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Archive for the ‘women on campus’ Category

Spotlight: Brandi Hephner Labanc

Posted on: May 1st, 2017 by

Spring Time at Ole Miss.
Photo by Joshua McCoy/Ole Miss Athletics

As the spring semester winds down, my colleagues and I experience mixed emotions as we say goodbye to our seniors, students who we have invested considerable time and energy in over the course of their enrollment at the University of Mississippi. What I love most about commencement time is witnessing the tangible result of the work we do in Student Affairs. By “tangible result” I mean the graduates—the holistic outcome of our efforts in higher education. These evolved and developed students are the manifestation of our everyday work. Certainly, students would not be graduates without their academic accomplishments; but beyond conferring and awarding degrees, the impact of the broader collegiate experience is also on display each graduation day.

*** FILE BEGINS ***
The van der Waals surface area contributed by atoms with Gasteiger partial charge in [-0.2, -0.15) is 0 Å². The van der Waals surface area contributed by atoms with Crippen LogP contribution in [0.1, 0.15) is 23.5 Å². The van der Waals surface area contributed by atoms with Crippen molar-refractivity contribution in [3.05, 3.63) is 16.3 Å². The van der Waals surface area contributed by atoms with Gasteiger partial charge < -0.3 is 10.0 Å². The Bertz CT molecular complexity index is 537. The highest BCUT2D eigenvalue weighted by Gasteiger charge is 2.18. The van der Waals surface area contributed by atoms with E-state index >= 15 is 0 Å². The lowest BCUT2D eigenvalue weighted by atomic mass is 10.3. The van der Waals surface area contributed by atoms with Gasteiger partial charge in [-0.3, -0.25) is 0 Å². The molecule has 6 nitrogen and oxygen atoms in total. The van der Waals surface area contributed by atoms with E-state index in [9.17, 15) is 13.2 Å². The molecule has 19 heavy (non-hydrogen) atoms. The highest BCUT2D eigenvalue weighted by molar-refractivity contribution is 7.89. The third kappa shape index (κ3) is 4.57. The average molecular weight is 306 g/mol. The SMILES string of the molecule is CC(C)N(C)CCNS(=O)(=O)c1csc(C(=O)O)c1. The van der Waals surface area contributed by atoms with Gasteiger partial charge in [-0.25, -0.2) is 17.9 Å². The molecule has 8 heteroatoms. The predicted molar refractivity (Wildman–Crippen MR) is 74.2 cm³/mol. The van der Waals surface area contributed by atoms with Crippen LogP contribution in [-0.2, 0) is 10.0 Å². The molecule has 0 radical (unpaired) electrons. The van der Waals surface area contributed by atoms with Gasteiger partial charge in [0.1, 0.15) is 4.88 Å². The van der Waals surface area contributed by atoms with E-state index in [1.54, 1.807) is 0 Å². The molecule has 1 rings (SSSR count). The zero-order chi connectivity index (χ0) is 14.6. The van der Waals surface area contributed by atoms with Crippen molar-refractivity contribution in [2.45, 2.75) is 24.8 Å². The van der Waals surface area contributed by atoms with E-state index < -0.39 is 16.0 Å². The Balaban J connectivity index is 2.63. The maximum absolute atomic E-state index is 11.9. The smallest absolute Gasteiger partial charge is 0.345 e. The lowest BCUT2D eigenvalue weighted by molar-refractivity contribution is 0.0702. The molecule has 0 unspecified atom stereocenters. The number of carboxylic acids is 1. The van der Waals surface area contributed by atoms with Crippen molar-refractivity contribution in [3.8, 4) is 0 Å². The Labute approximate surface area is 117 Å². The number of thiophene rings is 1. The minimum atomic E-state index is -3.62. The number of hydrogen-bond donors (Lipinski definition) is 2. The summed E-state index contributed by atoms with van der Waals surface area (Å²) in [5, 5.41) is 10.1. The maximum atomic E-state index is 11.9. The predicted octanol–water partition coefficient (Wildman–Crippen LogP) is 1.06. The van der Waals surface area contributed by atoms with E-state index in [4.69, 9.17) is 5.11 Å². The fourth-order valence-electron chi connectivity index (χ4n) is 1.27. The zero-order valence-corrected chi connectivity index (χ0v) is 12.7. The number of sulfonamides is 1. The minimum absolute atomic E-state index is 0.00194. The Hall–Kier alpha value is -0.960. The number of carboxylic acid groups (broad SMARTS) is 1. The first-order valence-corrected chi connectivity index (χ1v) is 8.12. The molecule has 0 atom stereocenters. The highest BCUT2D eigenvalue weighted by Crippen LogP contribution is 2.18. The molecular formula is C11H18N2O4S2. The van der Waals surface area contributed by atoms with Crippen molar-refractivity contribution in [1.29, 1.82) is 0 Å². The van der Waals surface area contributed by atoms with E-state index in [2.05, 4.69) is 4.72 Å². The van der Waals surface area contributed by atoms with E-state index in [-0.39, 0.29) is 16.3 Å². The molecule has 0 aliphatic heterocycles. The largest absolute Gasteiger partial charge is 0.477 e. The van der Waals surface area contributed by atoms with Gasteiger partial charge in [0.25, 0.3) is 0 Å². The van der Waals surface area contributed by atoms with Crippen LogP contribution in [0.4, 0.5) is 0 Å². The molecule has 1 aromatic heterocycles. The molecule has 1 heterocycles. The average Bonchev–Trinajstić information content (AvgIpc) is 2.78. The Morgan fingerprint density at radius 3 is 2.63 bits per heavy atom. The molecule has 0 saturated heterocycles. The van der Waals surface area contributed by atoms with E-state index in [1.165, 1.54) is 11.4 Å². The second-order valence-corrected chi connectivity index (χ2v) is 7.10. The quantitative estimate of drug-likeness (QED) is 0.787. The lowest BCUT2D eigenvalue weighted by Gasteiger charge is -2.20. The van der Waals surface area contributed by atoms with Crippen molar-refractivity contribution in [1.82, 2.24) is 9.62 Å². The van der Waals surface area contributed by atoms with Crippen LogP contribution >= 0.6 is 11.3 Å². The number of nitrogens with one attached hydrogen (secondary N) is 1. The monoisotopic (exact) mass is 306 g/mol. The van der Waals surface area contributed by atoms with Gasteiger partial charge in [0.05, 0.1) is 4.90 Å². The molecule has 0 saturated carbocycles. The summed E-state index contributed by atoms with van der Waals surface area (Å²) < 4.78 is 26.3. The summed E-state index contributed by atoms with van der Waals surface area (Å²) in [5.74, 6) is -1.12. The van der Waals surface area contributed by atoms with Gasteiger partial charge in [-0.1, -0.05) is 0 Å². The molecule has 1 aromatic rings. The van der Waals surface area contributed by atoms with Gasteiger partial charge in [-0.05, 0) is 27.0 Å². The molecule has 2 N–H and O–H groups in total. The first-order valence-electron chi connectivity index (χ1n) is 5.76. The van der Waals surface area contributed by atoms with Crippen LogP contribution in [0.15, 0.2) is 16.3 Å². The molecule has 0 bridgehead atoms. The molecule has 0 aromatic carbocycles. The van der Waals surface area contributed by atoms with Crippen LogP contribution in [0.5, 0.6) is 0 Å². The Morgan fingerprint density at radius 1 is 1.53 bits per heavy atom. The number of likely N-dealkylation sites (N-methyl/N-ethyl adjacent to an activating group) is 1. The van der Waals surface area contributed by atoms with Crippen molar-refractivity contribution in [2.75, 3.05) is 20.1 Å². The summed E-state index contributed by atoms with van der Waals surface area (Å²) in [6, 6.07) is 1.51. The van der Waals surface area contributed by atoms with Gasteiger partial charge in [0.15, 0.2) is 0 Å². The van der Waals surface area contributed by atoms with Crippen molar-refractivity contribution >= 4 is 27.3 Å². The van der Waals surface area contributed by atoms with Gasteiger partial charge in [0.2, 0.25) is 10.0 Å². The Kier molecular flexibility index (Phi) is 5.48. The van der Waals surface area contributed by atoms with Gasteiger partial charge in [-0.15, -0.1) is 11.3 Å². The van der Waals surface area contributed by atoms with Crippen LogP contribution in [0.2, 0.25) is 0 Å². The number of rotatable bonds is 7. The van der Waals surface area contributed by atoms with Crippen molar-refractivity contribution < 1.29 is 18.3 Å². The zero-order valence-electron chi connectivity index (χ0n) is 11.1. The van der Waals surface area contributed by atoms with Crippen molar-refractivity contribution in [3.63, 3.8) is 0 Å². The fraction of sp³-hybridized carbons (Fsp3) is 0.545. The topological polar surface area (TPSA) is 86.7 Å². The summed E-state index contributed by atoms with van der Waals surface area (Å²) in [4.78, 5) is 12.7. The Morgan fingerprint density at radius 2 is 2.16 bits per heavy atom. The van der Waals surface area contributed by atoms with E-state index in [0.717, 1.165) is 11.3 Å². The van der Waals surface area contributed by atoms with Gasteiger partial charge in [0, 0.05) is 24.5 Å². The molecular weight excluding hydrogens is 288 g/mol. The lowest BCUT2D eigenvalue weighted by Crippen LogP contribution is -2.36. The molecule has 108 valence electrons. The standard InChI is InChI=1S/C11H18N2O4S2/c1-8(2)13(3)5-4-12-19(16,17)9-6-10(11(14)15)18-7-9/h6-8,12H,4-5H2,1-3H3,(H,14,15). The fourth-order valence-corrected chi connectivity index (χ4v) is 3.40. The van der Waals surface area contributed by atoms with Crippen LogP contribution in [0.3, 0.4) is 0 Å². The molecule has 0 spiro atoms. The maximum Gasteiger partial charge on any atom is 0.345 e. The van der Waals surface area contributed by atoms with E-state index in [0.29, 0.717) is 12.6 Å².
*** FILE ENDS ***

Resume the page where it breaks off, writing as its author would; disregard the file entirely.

The work of Student Affairs remains a mystery for many. Our work is often masked behind recruitment efforts, roommate mediations, leadership retreats, academic and career coaching, and wellness interventions. Much of it presents as transactional interactions or co-curricular efforts, but it is so much more. Student Affairs work is wholly educational and intermingles with the curricular experience of each student. While we are often tasked with “handling the issue” or “managing the crisis,” what we really are doing is assessing human behavior and applying our knowledge and expertise to help students develop critical thinking skills, effective decision-making skills, and the ability to act with integrity and sound judgment.